One of the most fun times for photography is at night. It’s also one of the most challenging.
In this article you’ll learn how to get the best results. By using the best night photography settings.
What’s Your Night Photography Niche
Photographing at night is a very broad area. And the best settings for night shots depend on the type of image you’re after.
Some of the most popular genres are street photography, blue hour cityscapes, and astrophotography, including star photography.
Or you can get creative. Use light painting techniques to make your photographs pop!
Night Settings for Street Photography
Street photos that you produce at night will have mood and atmosphere. For this, you’ll need to best utilise the available light sources.
For equipment, stick with prime lenses. And for camera settings, you’ll need a wide open aperture and a shutter speed fast enough for sharp images. And an ISO that isn’t too high.
If you want to learn more about nighttime street photography, check out this article.
Mixing genres like light painting and astrophotography can be fun. You just need to make sure you have the correct night photography settings.
Photography Settings for Astrophotography
Photographing the Milky Way is easier than ever. It’s not the only form of astrophotography though. Try photographing the northern lights or star trails.
Or how about the moon? It presents its own unique challenge as a bright object in the sky. Sometimes, there are even lunar eclipses to photograph!
Photographing the Milky Way
You’ll need to choose a night with a new moon, or one or two days either side of the new moon.
You’ll also need to go somewhere dark. Doing this in a city is out of the question.
Luckily there are some nifty apps that will help you here. Use them both to find a dark sky, and to locate the Milky Way.
Now you have your location and time of year all set. You’ll need to think about your night photography settings.
It’s all about the ISO, aperture and shutter speed here.
Photographing the Milky Way requires a dark sky. The desert can be a good place for this.
You should use the largest aperture you can get.
As you’ll be using a wide angle lens, this aperture is likely to be f2.8. It’s possible to use smaller apertures. But this will lead to longer shutter speeds, or higher ISOs.
It’s often not desirable to push the other two settings up, so investing in a lens with a large aperture is best.
We’ll talk about the shutter speed last. But this can only be around 25 seconds. You’ll need to work with the ISO to expose your photo.
Those with newer camera bodies that have full frame sensors will cope better with a high ISO.
If you’re using a lens with a maximum aperture of f4, you’ll need to push your ISO up towards 6400.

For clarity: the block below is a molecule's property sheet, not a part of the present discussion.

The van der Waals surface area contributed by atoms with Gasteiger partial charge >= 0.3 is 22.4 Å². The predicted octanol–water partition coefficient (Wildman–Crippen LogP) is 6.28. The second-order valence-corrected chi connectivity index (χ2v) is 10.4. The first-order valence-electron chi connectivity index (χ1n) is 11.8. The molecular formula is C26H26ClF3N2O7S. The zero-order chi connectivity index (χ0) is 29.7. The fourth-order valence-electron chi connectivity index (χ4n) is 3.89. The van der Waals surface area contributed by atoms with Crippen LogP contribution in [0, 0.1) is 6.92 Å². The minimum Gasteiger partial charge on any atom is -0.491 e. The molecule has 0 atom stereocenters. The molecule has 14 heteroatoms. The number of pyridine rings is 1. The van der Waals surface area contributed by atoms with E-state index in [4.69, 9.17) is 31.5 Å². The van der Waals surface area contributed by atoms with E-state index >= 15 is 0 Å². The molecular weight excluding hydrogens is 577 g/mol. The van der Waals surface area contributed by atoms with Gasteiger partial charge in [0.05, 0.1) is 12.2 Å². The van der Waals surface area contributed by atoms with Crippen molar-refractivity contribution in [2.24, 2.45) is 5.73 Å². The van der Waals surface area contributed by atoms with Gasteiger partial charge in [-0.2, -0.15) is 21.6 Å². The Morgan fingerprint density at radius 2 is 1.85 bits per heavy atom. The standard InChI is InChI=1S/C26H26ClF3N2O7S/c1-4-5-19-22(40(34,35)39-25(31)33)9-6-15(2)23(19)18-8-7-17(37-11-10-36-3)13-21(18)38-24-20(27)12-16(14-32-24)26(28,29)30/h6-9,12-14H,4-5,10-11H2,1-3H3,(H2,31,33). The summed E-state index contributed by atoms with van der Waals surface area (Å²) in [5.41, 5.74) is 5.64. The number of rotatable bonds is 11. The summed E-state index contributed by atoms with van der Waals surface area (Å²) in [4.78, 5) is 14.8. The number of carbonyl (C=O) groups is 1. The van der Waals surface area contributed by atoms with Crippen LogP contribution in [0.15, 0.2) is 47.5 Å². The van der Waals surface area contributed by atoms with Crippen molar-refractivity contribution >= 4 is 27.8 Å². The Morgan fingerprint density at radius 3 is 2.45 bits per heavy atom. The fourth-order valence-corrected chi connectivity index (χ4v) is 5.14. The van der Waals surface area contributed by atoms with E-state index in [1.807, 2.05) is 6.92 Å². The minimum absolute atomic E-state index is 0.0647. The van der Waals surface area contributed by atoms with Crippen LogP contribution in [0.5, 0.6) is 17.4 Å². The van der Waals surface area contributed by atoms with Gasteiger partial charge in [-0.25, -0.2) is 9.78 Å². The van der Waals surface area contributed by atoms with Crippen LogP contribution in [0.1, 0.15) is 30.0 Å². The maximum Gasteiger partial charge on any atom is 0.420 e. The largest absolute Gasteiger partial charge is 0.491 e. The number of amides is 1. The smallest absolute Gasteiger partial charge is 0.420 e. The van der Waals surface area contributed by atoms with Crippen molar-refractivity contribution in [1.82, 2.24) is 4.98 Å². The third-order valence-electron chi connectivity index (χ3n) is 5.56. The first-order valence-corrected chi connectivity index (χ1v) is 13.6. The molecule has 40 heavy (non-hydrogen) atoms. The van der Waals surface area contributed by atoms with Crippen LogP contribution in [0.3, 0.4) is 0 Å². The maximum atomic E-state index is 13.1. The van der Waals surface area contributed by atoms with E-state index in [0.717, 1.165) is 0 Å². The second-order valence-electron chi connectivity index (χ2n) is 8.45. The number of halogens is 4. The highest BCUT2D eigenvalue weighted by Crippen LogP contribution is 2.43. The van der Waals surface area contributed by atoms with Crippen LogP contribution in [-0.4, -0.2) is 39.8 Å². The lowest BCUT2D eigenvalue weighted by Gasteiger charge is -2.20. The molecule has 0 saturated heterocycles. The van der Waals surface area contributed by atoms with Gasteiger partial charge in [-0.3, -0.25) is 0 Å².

In practical terms this means you’ll need a camera body that can handle a high ISO without introducing too much noise. Or a camera lens with an aperture of f2.8.
The rotation of the earth means there is a maximum length of exposure you can use. This will depend on the focal length of your lens, and the type of camera body you’re using.
What happens if you go over this exposure length? You’ll start to see movement in the stars. Your Milky Way photo will no longer be as sharp.
How do you know what the maximum focal length you can use is? There’s a simple equation for it.
- Full frame camera sensor – You divide the focal length of your lens by 500. So for a 16mm focal length – 500/16 = 31.25
- Crop camera sensor – This time you’ll divide the focal length of your lens by 300. Once again with 16mm this is – 300/16 = 18.75
This all means you get more than ten seconds extra for your exposure time with a full frame camera using a 16mm lens. Not to mention a larger scene to photograph.
These are big advantages for the full frame cameras.
Another approach to photographing stars is to take a long exposure. This way they move across the sky.
Of course the Milky Way is not the only set of stars you can see in the sky, but it does provide a focal point.
One of the most popular approaches is to capture the rotation of the earth. This means using longer exposures.
There are two ways to go about producing a photo that shows star movement in the sky.
The first involves an ultra long exposure. The second involves stacking many photos together.
- Ultra long exposure – You’ll need to expose for 20-30 minutes if you wish to do this with one photo. It’s possible to get the photo this way. But it makes it difficult to control the bright foreground lights. You will need to use a small aperture to achieve such a long exposure. The worst aspect of this approach though is that it can damage your sensor. While it can work, photo stacking is a better option.
- Stacking photos – This replaces the ultra long exposure. Instead, you’ll take many 30 second exposures. You’ll likely be using the same settings you photographed the Milky Way with, so a high ISO and a large aperture. Once you have the photos you’ll need to merge them together. A great piece of software for this is StarStaX. You can read our full StarStax review here.